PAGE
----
Getting your share on the NZXby Jonathan Underhill
The NZX is working hard to create value as the borders blur for investors and companies.
NZX chief executive Mark Peterson says there’s a “safer” way to get exposure to the sharemarket for new investors – managed funds and exchange-traded funds (ETFs). NZX’s NZ Top 50 Fund, which invests in the 50 biggest securities on the NZX main board, has gained about 13% this year.
NZX has 23 such ETF funds under its Smart Shares brand, providing exposures ranging from major global benchmarks and emerging markets to property and bonds.
Altogether, 836 million units of these funds are on issue, and funds under management totalled $1.9 billion as at July 31. That’s up from 173 million units and $300 million in July 2012.
Peterson says the NZX has just recorded five straight months of record growth in people signing up to Smart Shares. Millennials are one of the growth markets. Brokers say there’s been a notable pick-up in interest in the sharemarket from under-forties, perhaps because their KiwiSaver accounts hold shares or because they see home ownership as out of reach.
That’s a positive sign for a market operator that has sometimes struggled to grow. It currently has 163 listed companies and 116 listed debt securities, little changed from July 2012 when there were 169 and 102 respectively. So far this year, some $480 million of new company shares and $2.1 billion of debt capital have been raised via the NZX.
The NZX has worked hard to stay relevant. It launched two special low-cost markets: NZAX for companies with lower valuations (so-called small-caps) and NXT for start-ups. But lack of interest and of activity at this end of the market has prompted the company to reassess – it’s likely to absorb the two back into its main NZSX board.
It acquired and then sold the Clear Grain Exchange in Australia and has restructured its agricultural assets, selling agri magazines it had acquired to provide a full suite of services tied to the primary sector.
The value of shares listed on the NZX has increased 113% to $125.9 billion in the past five years. In that time, the median house price has gained 42%. But there’s still a massive gap: on the Kiwi household balance sheet data the Reserve Bank publishes, housing and land were valued at $758 billion.
Across the Tasman is a much deeper pool of equity capital. The total value of shares listed on the ASX is about A$1.5 trillion. There are 53 New Zealand-based companies listed there, of which 38 have their primary listing on the NZX and a foreign-exempt listing on the ASX.
Others went straight to the ASX – 9 Spokes International, Adherium, Martin Aircraft Company, Neuren Pharmaceuticals, Powerhouse Ventures, Tomizone, Volpara Health Technologies and Wangle Technologies were all attracted to being listed in a bigger market.
The jury is still out on whether it was the right move. Last month, Chapman Tripp partner Rachel Dunne said they might be better off coming home. For a start, a New Zealand-based ASX-listed company has twice the paperwork complying with two regulatory environments. It could still get the benefit of the ASX’s larger pool of capital with a primary listing on the NZX and an ASX foreign-exempt listing, she said.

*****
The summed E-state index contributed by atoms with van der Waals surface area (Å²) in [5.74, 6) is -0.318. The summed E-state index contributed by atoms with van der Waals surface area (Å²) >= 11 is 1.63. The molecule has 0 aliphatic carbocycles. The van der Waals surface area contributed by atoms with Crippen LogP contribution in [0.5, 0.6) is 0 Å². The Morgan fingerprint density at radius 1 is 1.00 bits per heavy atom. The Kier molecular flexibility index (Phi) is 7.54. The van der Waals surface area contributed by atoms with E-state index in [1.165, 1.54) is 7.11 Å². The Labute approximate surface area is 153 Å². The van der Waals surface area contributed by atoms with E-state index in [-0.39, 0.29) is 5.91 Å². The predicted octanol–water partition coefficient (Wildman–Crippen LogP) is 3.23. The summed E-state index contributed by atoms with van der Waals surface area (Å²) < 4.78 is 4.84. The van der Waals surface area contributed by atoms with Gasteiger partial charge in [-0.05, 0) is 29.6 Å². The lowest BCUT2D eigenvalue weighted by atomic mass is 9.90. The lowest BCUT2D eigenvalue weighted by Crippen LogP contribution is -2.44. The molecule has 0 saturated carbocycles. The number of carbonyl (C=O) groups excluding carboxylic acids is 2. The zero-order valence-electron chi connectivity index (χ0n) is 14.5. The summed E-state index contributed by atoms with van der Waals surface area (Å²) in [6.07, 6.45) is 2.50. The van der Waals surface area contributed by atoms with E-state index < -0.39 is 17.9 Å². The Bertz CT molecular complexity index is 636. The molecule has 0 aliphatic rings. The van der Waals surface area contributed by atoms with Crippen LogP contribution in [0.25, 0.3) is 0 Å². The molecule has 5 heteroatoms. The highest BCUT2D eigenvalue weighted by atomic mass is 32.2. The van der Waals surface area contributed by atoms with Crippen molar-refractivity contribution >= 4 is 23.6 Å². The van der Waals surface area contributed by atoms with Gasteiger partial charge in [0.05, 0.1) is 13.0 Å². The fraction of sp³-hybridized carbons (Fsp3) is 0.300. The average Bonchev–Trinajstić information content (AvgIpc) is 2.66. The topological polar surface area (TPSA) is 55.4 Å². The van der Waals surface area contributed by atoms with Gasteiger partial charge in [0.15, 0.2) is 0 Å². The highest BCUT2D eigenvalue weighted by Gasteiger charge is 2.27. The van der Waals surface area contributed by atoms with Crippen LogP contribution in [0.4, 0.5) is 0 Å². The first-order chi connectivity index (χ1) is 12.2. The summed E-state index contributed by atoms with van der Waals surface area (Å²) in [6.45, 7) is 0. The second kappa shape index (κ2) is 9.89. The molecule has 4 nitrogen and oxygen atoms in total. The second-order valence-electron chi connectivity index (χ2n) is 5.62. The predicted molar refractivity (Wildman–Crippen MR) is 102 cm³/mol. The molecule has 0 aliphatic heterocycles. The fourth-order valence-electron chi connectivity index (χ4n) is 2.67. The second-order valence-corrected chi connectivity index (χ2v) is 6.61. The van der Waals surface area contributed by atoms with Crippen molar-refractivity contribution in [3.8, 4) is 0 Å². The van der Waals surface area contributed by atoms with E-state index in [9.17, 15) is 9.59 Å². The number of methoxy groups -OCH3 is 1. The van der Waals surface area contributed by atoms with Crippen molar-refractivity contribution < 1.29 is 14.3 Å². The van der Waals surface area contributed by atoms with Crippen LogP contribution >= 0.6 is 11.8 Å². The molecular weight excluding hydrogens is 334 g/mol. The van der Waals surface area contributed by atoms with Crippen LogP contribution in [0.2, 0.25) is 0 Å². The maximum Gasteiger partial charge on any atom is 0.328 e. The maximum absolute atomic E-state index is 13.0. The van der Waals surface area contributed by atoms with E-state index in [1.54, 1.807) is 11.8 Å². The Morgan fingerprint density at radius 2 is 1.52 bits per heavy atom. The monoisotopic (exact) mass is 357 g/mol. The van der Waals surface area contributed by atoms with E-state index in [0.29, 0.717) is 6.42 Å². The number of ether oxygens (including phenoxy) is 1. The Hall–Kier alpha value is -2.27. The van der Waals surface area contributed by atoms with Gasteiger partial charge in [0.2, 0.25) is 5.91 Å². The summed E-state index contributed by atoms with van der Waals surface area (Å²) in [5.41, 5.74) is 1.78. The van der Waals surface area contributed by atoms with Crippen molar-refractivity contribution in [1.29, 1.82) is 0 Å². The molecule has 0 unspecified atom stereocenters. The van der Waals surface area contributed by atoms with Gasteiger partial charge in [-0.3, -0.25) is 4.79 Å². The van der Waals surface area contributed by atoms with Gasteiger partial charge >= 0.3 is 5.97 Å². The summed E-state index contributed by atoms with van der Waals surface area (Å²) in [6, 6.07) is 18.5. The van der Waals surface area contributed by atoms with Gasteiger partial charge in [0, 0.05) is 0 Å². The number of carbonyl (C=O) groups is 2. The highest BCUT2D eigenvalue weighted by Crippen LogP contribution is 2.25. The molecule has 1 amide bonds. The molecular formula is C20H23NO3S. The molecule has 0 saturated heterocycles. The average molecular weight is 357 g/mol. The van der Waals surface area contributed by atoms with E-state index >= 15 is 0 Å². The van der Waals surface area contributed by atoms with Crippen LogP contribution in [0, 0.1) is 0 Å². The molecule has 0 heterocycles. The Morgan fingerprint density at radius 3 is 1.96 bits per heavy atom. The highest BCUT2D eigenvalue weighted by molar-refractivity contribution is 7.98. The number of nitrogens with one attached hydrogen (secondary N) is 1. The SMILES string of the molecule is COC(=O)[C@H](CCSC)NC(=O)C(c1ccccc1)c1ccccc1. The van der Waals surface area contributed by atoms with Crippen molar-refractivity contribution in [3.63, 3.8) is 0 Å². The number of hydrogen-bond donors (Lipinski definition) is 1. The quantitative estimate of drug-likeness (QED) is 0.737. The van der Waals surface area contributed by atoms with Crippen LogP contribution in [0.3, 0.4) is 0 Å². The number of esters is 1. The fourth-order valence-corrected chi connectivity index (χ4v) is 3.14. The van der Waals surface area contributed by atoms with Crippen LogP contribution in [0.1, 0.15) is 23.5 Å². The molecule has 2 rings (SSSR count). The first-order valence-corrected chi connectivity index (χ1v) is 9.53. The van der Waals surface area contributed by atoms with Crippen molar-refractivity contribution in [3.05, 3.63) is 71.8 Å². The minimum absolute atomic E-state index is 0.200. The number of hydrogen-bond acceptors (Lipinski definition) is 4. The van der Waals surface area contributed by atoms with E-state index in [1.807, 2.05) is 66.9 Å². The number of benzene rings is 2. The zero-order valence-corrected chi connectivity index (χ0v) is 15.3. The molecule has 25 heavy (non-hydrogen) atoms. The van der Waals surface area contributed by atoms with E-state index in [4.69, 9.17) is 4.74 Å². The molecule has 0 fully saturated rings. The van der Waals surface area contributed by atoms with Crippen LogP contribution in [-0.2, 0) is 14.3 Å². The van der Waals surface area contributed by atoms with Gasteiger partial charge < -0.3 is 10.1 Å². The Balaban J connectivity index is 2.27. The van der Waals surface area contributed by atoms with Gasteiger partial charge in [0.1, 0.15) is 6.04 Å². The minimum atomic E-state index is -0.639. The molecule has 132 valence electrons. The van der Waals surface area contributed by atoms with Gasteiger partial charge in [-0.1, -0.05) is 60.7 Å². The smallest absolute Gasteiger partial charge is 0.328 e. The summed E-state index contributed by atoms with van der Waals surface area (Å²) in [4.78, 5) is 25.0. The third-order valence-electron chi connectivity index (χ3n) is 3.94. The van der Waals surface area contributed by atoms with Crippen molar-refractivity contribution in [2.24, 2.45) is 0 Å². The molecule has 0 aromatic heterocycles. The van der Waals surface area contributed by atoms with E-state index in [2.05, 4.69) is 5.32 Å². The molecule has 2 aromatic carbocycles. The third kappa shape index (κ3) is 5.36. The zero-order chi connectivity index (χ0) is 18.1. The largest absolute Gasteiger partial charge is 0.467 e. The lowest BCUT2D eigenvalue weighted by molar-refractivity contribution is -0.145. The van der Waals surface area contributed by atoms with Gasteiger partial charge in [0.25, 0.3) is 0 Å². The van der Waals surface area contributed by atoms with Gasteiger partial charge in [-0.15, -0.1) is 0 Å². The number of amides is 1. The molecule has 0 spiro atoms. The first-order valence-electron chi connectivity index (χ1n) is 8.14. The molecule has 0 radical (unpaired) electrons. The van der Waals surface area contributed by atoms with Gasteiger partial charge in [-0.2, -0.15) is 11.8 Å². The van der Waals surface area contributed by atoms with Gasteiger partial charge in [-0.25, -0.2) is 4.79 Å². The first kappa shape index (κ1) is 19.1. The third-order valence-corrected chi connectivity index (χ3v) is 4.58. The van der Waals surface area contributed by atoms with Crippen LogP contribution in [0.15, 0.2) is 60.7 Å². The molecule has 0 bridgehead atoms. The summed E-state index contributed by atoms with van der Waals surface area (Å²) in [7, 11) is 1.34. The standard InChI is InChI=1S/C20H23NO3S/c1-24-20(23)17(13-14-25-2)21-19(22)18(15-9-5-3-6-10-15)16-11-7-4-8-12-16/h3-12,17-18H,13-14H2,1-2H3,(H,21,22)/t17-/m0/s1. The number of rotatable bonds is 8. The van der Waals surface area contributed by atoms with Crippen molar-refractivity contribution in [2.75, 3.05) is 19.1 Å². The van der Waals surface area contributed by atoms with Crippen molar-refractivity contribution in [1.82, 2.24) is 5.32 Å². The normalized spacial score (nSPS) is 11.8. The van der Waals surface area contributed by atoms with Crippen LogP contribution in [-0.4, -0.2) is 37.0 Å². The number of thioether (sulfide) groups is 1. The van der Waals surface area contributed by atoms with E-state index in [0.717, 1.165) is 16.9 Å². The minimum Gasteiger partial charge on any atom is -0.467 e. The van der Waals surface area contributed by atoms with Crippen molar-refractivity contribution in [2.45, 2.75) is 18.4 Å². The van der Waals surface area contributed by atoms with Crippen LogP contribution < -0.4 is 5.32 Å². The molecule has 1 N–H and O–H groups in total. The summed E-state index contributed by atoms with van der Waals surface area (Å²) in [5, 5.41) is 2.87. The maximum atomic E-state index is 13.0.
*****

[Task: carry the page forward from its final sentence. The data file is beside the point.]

Then there’s the fact of being a small company in a big market rather than being small in a small market.
“Being a minnow in a large market like the ASX does present challenges for listed companies, and it is telling that all of the New Zealand companies that chose to list solely on the ASX have had poor share-price performance,” Dunne said.
But small-caps have also struggled on the NZX. In June, G3 Group said it might quit the NXT market just two years after joining it in a compliance listing. Last month, shareholders of GeoOp approved a plan to relocate to the ASX from the NZAX and raise funds via an initial public offering. Future Mobility Solutions, the company formerly known as SeaLegs, said in June it plans to delist from the NZX as the market is too small.
Sheldon Slabbert, a sales trader at CMC Markets in Auckland, says part of the problem is that Kiwis are surrounded by global brands – Apple, Microsoft, Nike – but they aren’t directly investable through the local exchange. He also says the NZX may still not be doing enough to market its wares.
“You look at any newspaper and there are pages and pages of property porn,” he says. “There’s very little alternative investment being touted.”
CMC offers contracts for difference (CFDs) – bets on the movements in underlying securities including coffee futures, currency pairs, gasoline or pork bellies that the investors don’t actually buy or sell.
They’re complex products, but Slabbert says his clients have a better sense of risk than some leveraged property investors. “There’s an opportunity cost in this concentration of risk in property. It is preventing people from potentially creating real wealth.”
He also notes that property “is a long-only trade. It doesn’t give you the opportunity to go short. When property prices fall, you’re just going to have to grin and bear it.”
Going short – betting that a security or index is going to fall – may be tempting for some equity investors now. The benchmark NZX 50 Index is currently at a record high and analysts are still crunching their numbers on whether the current earnings season will provide justification for shares to be trading at such high multiples.
In ASB Bank’s latest survey of investor confidence, 78% cited a bank savings account as their main investment, compared with 15% of people who had shares as their main or other investment. Some 58% cited KiwiSaver as their main investment, ahead of the 54% of people who cited their own home.
Term deposits were almost twice as popular as shares, at 27%. Managed funds stood at 15%.
This article was first published in the September 2, 2017 issue of the New Zealand Listener.
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